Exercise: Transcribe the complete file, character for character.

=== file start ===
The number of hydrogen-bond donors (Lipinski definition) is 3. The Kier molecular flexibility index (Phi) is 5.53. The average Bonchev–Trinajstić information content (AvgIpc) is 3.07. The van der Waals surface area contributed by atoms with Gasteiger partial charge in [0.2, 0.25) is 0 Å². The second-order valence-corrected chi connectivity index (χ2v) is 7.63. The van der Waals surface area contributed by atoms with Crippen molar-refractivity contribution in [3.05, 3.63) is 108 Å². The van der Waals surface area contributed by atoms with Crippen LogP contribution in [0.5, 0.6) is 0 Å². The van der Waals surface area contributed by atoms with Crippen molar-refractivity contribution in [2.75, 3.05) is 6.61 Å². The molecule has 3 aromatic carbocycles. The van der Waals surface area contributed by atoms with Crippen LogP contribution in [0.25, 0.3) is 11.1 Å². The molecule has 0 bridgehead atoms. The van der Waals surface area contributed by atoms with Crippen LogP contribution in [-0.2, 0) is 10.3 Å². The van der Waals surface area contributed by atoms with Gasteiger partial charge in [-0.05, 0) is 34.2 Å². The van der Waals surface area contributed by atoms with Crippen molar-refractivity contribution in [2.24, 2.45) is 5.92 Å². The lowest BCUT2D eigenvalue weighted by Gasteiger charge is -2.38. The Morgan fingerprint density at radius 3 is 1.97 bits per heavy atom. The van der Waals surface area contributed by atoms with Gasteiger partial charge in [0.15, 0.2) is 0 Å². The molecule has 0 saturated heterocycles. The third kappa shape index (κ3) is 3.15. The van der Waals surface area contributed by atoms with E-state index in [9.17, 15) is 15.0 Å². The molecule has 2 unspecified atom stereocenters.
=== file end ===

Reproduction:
The number of hydrogen-bond donors (Lipinski definition) is 3. The Kier molecular flexibility index (Phi) is 5.53. The average Bonchev–Trinajstić information content (AvgIpc) is 3.07. The van der Waals surface area contributed by atoms with Gasteiger partial charge in [0.2, 0.25) is 0 Å². The second-order valence-corrected chi connectivity index (χ2v) is 7.63. The van der Waals surface area contributed by atoms with Crippen molar-refractivity contribution in [3.05, 3.63) is 108 Å². The van der Waals surface area contributed by atoms with Crippen LogP contribution in [0.5, 0.6) is 0 Å². The van der Waals surface area contributed by atoms with Crippen molar-refractivity contribution in [2.75, 3.05) is 6.61 Å². The molecule has 3 aromatic carbocycles. The van der Waals surface area contributed by atoms with Crippen LogP contribution in [0.25, 0.3) is 11.1 Å². The molecule has 0 bridgehead atoms. The van der Waals surface area contributed by atoms with Crippen LogP contribution in [-0.2, 0) is 10.3 Å². The van der Waals surface area contributed by atoms with Gasteiger partial charge in [-0.05, 0) is 34.2 Å². The van der Waals surface area contributed by atoms with Crippen molar-refractivity contribution in [2.24, 2.45) is 5.92 Å². The lowest BCUT2D eigenvalue weighted by Gasteiger charge is -2.38. The Morgan fingerprint density at radius 3 is 1.97 bits per heavy atom. The van der Waals surface area contributed by atoms with Gasteiger partial charge in [0.15, 0.2) is 0 Å². The molecule has 0 saturated heterocycles. The third kappa shape index (κ3) is 3.15. The van der Waals surface area contributed by atoms with E-state index in [9.17, 15) is 15.0 Å². The molecule has 2 unspecified atom stereocenters.